Pyscan - nfc badge reader

  • Hello,

    we are on a project using pyscan to be walled in a building entrance where people will scan their badges. The badge's id will be send trough lora. The main goal is to use li-po battery so can a nfc tag wake up lopy4 from deepsleep ? The device have to be able to scan nfc badge 24 hours a day. Our goal is to have 1 year autonomy with 1500mah 3.7V battery.

    If not possible do you have other suggestion to achieve the goal?

    Thank you so much :)

  • @jcaron thank you for you long reply!

    this device will be used as a time tracker (worker bage in upon arrival, worker badge out when leaving to home)

    We went for lora, for its wide area of action with only one gateway.

    thank you for your experience, i will suggest to bring 2 wires for supply purpose

  • @corentin-vercouter an RFID badge is passive, it is actually powered by the reader, similar to wireless charging of phones (but the badge does not have a battery, it will only work while in the field provided by the reader).

    So the reader normally is constantly on, providing power, and as soon as a tag/badge comes in the field, it will get the power and start working and the communication will start.

    It is possible with some readers to switch the power on for a very short time, check if there’s a tag in range, and if not, switch the power off, wait a short time, and start again. It’s then a compromise on how frequently you wake up. The shorter the cycle, the quicker you’ll detect a tag, but the higher the power consumption, and vice versa. You also have to carefully calibrate how long the chip stays on to be sure to have enough time for the badge to wake up and initiate communication.

    With most reader chips this needs to be driven externally by a controller. No idea if the chip used in the Pyscan has such a feature built-in, though I doubt it. And if it doesn’t, the LoPy deep sleep wake up time makes this just impossible, unless this can be done with the ULP co-processor or maybe the PIC on the Pyscan.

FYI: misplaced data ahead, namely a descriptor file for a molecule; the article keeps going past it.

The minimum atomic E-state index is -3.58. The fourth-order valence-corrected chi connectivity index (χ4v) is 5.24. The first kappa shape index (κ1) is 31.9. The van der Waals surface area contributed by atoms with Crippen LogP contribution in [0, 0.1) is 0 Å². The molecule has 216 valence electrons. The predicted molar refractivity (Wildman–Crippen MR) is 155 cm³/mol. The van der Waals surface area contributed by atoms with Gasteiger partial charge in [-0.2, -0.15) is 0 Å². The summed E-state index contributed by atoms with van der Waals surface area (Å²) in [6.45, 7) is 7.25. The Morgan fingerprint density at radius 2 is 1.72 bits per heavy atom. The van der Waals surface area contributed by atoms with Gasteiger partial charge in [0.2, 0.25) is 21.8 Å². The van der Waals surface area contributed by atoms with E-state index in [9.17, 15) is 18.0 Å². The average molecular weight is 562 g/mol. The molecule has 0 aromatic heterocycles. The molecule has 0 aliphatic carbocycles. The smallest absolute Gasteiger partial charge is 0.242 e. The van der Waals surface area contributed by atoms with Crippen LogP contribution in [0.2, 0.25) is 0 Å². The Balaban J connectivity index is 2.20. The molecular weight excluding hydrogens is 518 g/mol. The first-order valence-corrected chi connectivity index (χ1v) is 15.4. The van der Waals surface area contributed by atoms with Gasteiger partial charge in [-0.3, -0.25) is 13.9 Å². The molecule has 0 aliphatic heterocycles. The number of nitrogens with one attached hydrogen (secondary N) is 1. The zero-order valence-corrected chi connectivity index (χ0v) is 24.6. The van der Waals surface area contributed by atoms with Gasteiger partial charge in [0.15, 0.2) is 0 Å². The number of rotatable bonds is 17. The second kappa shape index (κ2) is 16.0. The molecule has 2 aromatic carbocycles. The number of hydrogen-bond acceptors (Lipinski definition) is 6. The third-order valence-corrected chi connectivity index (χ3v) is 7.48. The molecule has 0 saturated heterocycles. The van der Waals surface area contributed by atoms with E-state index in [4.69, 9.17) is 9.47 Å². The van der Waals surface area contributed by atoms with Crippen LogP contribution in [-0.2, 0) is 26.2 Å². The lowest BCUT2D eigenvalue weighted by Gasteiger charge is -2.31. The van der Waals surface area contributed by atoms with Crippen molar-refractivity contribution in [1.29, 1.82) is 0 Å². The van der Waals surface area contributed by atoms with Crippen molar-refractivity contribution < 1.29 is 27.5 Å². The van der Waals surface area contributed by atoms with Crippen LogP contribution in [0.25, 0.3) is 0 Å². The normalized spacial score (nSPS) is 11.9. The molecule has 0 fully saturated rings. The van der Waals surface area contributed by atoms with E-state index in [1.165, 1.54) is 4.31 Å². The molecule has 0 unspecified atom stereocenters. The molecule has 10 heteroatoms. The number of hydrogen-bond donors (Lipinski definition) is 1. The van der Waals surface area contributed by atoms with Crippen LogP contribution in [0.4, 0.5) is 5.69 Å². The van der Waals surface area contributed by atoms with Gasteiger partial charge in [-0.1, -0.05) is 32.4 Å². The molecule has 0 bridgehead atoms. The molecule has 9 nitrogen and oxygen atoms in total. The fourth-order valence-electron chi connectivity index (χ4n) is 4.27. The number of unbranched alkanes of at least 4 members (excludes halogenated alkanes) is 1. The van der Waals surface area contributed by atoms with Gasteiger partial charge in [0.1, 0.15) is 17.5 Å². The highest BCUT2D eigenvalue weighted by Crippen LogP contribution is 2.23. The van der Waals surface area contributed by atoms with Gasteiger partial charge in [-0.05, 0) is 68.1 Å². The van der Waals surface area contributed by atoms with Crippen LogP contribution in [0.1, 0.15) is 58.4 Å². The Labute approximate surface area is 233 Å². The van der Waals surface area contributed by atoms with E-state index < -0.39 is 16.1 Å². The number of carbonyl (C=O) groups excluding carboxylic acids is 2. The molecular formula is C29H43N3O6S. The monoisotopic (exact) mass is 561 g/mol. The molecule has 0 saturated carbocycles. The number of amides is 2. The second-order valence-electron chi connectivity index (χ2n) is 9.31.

Note though that even if this were possible, I’m not quite sure exactly how low you can get. I would be surprised if 24x7 operation with a 1500 mAh battery yielded anywhere near a year.

    Also, what do you intend to do with the data sent? Remember that LoRa is really a best effort network, and you probably shouldn’t count on being able to send tag info to the server and then get a response back about whether to open a door in a timely manner.

    Personally, especially if this is security-related (rather than just informative), I would go for a wired device, possibly leveraging PoE (though some would object to an Ethernet LAN being reachable from the outside of the secured premises — this would require adequate filtering on the port).

    Note that things are different if you are using a phone rather than a badge: phones can act as readers (or more precisely, some can), and provide the power to a badge or a “reader” which supports it (again, no idea of the chip in the Pyscan supports it, though I doubt it). But the details vary a lot between phones, and you could be more limited in what you can do. And of course it requires the phone to have enough battery.

Log in to reply

Pycom on Twitter